Two commuters wait to catch the morning train out of Los Altos in a 1963 photo taken by Greg Gnesios, then a student at Los Altos High School. Foothill Expressway went in shortly afterward, ending passenger service through Los Altos. 

For at least a century – from 1863 to about 1963 – it was impossible to get through a single day in the Santa Clara Valley without hearing the whistle of a train. Railroads were one of the most visible innovations of the Industrial Revolution. They helped people in America move across the wide prairies of the West and up and down the state of California, long before the automobile became affordable and the freeway practical.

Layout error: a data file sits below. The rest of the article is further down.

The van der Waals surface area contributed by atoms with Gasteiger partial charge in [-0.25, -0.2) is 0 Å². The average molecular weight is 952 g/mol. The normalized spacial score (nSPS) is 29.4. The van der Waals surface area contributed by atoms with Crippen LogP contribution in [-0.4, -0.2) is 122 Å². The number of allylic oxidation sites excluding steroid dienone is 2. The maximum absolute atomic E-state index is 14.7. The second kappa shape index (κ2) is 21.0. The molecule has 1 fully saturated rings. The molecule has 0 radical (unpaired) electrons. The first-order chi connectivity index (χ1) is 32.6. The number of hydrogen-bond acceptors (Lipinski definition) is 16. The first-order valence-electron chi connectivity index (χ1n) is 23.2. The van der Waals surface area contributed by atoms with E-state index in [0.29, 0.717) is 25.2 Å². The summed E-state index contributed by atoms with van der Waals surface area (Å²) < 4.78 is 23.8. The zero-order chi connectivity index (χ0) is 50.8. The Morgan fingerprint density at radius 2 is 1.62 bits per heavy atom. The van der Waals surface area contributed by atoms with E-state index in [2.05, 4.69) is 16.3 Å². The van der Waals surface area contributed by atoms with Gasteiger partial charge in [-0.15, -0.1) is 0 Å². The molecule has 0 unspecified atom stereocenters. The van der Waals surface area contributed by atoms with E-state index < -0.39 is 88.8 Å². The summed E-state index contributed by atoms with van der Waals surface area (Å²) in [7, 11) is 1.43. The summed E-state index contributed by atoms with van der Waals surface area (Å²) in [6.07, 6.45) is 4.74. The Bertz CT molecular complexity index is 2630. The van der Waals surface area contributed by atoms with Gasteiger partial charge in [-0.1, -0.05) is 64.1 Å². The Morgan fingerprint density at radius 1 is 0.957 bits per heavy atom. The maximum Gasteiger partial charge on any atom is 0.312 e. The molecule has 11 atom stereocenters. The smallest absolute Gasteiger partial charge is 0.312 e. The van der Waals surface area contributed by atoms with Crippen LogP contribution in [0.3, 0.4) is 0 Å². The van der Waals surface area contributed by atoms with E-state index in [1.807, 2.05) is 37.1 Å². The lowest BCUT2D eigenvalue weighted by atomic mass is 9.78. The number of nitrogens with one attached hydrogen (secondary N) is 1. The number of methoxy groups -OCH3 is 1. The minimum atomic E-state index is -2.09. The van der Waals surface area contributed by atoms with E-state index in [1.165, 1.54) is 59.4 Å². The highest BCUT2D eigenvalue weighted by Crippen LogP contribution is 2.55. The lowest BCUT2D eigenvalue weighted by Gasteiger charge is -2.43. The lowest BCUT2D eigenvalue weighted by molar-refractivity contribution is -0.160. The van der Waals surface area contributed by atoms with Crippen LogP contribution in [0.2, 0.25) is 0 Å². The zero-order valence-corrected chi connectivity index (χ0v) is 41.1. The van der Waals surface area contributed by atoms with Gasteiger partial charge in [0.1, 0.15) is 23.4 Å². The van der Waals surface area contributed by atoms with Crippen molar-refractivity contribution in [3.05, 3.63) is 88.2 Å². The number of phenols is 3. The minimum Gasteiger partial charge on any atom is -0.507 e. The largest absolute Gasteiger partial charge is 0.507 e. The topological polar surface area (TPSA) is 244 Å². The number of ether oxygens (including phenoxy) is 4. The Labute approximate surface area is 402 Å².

Southern Pacific had a rail line through Los Altos beginning just after the San Francisco Earthquake in 1906, and in 1913 the community got a really nice downtown station near the corner of what is now First and Main streets. When it opened, the Palo Alto Times said the Craftsman-style depot was one of the prettiest on the Peninsula and “had all the modern conveniences including the latest in drinking fountains.” This may have been a polite way of telling readers the station had public restrooms. The building still stands and is a City Historic Landmark.

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